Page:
In addition, two-way charging enables EVs to serve as additional electricity storage that can actually send energy back into the grids during peak demands or can power the owners’ homes during an outage.

Figure 5 – Two-way charging (or bidirectional charging) enables EVs to power a home

Battery Technology Innovations

While the basic lithium-ion technology used for EVs and grid storage is similar to what is used in a wide range of devices, such as computers, smartphones, tablets, and more, the huge scale needed for power grid storage dwarfs all of these applications.
Over recent years, the experience gained by scaling up Li-ion technology for high volume production of relatively large batteries in EVs has provided valuable insights and solutions that can be readily adapted for in-grid battery storage.

Using technologies such as Interplex’s Cell-PLX™ battery interconnect system, progressively larger batteries can be created by grouping together many individual cells and connecting them efficiently to provide the targeted power levels. The number of cells and power capacity of each cell are the determining factors for total capacity of the battery system.

Cell-PLX™ supports high-speed assembly methods, thereby enabling efficient production processes, lower manufacturing costs, and high-volume operations, while scaling up battery sizes to meet the needs of grid applications as well as various EV categories.

Figure 6 – Overview of Cell-PLX™ battery interconnect system for cylindrical battery cells


Interplex has long been committed to leading in innovation, design, development and production of technologies that will help mitigate climate change and contribute to a greener world and are proud to contribute to the development of large-scale battery storage systems for climate friendly power grids.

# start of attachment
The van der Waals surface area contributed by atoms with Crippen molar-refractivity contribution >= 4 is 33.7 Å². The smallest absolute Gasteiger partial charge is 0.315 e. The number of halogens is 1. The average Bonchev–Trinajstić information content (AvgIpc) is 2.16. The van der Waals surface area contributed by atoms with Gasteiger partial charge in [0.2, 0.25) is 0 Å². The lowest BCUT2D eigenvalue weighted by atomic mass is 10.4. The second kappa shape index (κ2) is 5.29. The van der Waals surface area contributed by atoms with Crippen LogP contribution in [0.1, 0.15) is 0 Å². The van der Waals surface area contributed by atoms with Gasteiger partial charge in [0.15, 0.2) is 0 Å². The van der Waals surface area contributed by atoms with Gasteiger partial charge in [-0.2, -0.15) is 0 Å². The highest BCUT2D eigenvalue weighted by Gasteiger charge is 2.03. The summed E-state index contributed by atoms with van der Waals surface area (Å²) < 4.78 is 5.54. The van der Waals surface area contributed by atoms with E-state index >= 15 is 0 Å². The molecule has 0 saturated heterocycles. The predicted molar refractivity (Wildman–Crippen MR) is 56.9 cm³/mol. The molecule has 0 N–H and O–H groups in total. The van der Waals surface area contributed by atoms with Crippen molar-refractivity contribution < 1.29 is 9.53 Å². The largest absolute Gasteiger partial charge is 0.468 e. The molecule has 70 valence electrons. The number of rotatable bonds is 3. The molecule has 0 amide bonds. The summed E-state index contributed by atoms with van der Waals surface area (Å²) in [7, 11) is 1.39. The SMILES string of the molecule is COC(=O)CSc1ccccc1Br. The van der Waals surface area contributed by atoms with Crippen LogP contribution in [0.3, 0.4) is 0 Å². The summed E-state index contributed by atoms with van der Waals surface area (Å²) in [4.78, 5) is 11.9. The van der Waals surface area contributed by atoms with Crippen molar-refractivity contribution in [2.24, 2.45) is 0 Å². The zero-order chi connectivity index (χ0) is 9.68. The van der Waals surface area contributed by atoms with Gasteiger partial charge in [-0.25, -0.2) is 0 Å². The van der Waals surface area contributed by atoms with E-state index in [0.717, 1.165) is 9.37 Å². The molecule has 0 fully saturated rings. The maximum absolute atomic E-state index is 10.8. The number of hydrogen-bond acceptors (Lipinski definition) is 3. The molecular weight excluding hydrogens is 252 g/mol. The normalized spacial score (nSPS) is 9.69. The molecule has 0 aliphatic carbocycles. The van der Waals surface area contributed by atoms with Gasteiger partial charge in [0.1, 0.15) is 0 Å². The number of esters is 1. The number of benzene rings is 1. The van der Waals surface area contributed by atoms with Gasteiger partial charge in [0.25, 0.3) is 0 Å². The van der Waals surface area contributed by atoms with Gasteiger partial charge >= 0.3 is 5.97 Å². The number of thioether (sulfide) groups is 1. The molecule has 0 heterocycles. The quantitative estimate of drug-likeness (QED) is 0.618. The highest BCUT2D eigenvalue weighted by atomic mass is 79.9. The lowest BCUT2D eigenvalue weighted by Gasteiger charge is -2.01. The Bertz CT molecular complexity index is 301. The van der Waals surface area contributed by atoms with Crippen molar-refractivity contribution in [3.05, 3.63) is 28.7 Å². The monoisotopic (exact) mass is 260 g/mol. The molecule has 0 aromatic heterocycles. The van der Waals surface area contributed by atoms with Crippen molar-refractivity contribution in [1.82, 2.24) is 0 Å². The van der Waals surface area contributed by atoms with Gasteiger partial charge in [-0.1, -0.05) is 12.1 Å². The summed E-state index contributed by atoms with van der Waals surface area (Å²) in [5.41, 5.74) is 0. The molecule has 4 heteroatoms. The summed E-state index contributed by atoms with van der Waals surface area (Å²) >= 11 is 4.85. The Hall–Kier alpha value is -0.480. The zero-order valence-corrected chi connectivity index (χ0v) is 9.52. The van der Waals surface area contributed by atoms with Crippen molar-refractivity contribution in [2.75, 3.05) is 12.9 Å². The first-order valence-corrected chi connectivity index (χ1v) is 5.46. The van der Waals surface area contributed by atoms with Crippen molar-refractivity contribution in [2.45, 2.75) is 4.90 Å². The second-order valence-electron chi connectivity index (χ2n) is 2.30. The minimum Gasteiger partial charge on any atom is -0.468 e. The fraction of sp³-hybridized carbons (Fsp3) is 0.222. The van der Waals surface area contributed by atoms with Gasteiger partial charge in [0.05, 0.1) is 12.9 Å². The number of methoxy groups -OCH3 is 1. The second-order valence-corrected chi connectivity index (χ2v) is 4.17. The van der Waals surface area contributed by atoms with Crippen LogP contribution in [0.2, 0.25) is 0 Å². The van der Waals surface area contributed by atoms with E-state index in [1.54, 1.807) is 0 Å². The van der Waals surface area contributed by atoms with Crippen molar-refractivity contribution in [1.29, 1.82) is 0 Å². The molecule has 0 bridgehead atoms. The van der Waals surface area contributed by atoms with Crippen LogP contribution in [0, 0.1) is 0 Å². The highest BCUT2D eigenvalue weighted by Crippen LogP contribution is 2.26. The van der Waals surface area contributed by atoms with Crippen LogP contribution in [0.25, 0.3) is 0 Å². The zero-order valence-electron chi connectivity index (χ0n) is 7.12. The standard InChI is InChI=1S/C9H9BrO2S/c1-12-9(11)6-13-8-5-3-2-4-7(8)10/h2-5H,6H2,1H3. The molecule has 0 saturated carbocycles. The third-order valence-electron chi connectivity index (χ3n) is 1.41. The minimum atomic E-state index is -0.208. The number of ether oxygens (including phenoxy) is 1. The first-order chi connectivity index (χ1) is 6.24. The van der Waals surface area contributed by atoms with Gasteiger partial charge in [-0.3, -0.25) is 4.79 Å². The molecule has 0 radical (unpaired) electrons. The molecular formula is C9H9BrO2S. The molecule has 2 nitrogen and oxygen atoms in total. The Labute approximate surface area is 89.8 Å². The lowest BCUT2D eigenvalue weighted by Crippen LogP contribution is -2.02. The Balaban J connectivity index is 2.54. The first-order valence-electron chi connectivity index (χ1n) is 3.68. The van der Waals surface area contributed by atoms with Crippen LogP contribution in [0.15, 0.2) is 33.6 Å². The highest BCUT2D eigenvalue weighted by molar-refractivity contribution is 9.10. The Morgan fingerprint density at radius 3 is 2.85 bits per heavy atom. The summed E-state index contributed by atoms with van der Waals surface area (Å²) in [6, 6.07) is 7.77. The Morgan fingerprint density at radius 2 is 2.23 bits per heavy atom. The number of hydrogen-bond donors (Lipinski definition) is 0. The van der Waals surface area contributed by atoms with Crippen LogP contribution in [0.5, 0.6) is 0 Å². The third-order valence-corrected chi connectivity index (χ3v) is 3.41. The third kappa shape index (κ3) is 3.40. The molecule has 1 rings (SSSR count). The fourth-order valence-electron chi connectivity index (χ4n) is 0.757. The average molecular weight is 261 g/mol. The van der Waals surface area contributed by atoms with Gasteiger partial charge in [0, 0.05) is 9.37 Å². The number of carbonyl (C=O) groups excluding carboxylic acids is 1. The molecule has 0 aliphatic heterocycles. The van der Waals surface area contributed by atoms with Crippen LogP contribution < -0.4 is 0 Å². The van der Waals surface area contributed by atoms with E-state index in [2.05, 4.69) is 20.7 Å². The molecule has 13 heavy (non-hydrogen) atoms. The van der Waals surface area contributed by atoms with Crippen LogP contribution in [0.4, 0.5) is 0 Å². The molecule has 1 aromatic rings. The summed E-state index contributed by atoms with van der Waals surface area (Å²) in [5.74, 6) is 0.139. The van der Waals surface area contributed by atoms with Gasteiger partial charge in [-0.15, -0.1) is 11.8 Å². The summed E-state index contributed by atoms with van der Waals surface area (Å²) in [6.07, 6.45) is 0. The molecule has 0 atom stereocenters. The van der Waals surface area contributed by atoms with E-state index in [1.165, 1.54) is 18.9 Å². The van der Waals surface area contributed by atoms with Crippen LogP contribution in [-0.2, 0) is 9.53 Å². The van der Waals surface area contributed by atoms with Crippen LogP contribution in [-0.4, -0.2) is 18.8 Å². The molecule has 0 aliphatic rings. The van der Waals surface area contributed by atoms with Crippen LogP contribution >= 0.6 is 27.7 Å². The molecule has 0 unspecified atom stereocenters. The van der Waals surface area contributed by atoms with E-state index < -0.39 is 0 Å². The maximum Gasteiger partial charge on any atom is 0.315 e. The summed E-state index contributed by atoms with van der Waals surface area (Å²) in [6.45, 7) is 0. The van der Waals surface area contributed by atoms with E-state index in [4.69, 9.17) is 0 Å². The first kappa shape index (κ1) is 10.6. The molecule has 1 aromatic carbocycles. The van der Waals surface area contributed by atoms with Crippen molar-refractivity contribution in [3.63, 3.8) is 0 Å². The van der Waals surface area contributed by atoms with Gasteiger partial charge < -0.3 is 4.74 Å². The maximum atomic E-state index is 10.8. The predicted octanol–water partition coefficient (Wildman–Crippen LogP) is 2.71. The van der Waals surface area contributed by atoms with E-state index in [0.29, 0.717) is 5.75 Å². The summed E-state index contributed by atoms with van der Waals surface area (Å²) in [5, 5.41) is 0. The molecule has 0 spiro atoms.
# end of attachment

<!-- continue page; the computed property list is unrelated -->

Our expert design and engineering teams have been leaders in the creation of battery technologies, such as our Cell-PLX™ battery interconnect systems for EVs, and we are now working closely with the power industry to adapt these technologies for in-grid, high-capacity battery storage systems.

As a long-time innovator and trusted supplier to the automotive industry, Interplex continues to play a key role in developing underlying technologies to enable widespread adoption of EVs. Among these initiatives is our commitment to provide a full range of robust and configurable technologies for improving the cost, performance, lifecycle, and range of next generation batteries that have applicability both for EVs and for storage within new-generation power grids.

Would you like to know more about our solutions for next-gen EVs and power grids?

Discover The Solution That Helped A Leading EV Manufacturer Overcome Design Challenges